Virginia’s Department of Transportation is gearing up for deer season. Next month, the number of crashes involving deer will begin to rise steadily – peaking in November. Here in Virginia, your odds of hitting a deer are one in 99, but experts hope for big improvements.
Each year in this country, there are a million accidents involving deer. About 200 people lose their lives, 10,000 are injured and those accidents cause a billion dollars in damage to cars.
That’s why a team at VDOT has come up with a way to guide deer and other wildlife to use paths under highways.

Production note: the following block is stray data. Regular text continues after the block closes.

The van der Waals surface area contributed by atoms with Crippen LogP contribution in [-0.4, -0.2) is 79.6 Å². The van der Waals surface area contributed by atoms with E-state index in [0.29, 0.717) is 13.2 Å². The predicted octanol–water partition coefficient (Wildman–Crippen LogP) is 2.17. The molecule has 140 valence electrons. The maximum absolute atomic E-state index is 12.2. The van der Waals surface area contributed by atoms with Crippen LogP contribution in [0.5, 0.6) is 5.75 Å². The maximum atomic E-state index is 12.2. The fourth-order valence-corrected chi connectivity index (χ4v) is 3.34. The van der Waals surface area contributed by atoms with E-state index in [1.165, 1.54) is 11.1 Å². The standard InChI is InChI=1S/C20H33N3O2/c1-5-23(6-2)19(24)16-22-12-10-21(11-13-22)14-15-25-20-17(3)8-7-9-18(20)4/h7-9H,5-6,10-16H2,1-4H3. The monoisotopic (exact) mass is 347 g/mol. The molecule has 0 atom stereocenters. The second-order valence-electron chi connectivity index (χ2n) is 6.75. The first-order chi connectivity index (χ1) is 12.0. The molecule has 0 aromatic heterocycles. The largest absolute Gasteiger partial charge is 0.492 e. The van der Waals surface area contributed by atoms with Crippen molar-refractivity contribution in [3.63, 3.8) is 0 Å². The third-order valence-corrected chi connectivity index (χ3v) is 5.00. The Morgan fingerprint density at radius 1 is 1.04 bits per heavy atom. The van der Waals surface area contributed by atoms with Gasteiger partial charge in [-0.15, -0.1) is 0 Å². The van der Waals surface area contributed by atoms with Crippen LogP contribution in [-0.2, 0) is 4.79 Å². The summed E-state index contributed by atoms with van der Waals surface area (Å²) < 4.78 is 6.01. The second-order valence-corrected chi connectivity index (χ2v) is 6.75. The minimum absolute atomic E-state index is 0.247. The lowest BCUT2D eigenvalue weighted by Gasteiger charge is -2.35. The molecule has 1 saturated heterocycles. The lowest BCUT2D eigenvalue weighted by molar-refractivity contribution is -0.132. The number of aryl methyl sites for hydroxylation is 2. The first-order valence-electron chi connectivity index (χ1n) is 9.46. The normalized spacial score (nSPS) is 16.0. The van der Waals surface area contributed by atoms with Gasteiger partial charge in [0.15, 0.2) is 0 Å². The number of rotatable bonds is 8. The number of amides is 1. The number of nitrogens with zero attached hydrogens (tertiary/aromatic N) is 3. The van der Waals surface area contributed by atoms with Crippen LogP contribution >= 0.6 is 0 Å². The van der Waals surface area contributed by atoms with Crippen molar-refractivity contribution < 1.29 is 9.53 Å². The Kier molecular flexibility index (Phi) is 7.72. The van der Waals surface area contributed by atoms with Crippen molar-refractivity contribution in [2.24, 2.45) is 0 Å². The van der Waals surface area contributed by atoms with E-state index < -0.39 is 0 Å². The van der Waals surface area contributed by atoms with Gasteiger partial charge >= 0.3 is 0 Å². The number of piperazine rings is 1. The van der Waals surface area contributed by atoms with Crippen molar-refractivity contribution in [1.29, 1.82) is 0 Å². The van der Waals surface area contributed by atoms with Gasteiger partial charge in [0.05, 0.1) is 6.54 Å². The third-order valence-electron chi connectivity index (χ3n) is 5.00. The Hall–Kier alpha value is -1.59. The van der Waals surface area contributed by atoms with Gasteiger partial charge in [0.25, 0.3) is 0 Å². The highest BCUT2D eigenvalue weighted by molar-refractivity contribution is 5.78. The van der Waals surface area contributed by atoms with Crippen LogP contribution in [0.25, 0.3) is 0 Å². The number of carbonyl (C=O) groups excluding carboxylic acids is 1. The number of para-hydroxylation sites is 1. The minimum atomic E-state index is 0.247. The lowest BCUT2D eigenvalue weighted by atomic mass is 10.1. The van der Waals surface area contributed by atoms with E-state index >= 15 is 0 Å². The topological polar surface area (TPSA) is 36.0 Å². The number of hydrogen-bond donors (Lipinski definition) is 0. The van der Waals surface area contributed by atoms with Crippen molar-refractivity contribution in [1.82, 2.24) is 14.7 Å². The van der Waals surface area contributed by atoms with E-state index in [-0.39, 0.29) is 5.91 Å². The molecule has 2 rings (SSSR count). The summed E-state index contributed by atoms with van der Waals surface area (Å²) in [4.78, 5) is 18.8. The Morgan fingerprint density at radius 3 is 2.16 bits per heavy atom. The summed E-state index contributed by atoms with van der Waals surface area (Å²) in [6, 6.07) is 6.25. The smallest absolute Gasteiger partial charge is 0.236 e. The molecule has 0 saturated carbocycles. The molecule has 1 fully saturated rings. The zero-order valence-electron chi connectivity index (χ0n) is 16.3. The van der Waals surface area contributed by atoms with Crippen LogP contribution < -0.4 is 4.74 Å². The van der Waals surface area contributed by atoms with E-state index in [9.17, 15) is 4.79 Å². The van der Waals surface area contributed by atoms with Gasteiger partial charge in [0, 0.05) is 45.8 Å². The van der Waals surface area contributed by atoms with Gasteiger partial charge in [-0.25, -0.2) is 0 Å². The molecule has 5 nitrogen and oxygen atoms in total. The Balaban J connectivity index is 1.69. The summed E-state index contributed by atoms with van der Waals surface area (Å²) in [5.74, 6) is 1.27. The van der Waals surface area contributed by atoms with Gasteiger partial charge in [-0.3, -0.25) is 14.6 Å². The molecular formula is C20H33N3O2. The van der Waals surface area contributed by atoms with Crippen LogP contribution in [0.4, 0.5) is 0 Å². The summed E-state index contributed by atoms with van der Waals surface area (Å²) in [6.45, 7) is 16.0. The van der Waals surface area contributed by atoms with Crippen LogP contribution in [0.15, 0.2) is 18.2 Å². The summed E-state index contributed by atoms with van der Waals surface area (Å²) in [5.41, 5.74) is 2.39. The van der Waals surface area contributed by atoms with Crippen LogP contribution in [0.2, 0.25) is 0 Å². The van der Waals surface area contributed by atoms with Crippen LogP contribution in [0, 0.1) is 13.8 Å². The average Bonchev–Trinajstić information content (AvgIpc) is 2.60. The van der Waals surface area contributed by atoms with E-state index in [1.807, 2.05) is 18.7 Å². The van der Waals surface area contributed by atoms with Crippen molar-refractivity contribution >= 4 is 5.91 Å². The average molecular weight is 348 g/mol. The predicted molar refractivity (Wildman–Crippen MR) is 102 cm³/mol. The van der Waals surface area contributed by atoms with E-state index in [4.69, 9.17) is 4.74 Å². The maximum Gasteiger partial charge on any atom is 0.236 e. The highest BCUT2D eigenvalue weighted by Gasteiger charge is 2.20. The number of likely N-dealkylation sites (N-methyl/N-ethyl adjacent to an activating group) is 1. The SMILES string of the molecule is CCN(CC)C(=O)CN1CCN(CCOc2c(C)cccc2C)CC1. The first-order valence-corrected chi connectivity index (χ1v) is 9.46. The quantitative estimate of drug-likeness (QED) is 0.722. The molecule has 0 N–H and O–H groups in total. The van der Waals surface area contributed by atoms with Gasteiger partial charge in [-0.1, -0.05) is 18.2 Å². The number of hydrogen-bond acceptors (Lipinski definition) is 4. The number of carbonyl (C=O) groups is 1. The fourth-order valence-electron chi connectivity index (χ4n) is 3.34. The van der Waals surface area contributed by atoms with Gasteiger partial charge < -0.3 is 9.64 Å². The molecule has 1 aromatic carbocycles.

“So what we did was add a mile of eight foot tall wildlife fencing. We put it along the road and then leading up to the openings of the underpasses, so that the fencing would function both to keep the wildlife off of the road and also to funnel the animals towards the underpass.”
Research scientist Bridget Donaldson and her colleagues tested that approach on this section of I-64 at Afton Mountain.
“This project was incredibly successful and also very cost effective. We had a 92% reduction in deer-vehicle collisions and a huge increase in the use of those structures by deer, black bear, coyotes, bobcats – most mammals that live in this area.”
Infrared cameras captured the animals using underpasses, and VDOT is now working on guidelines for getting fencing in place at other key spots where deer are known to cross.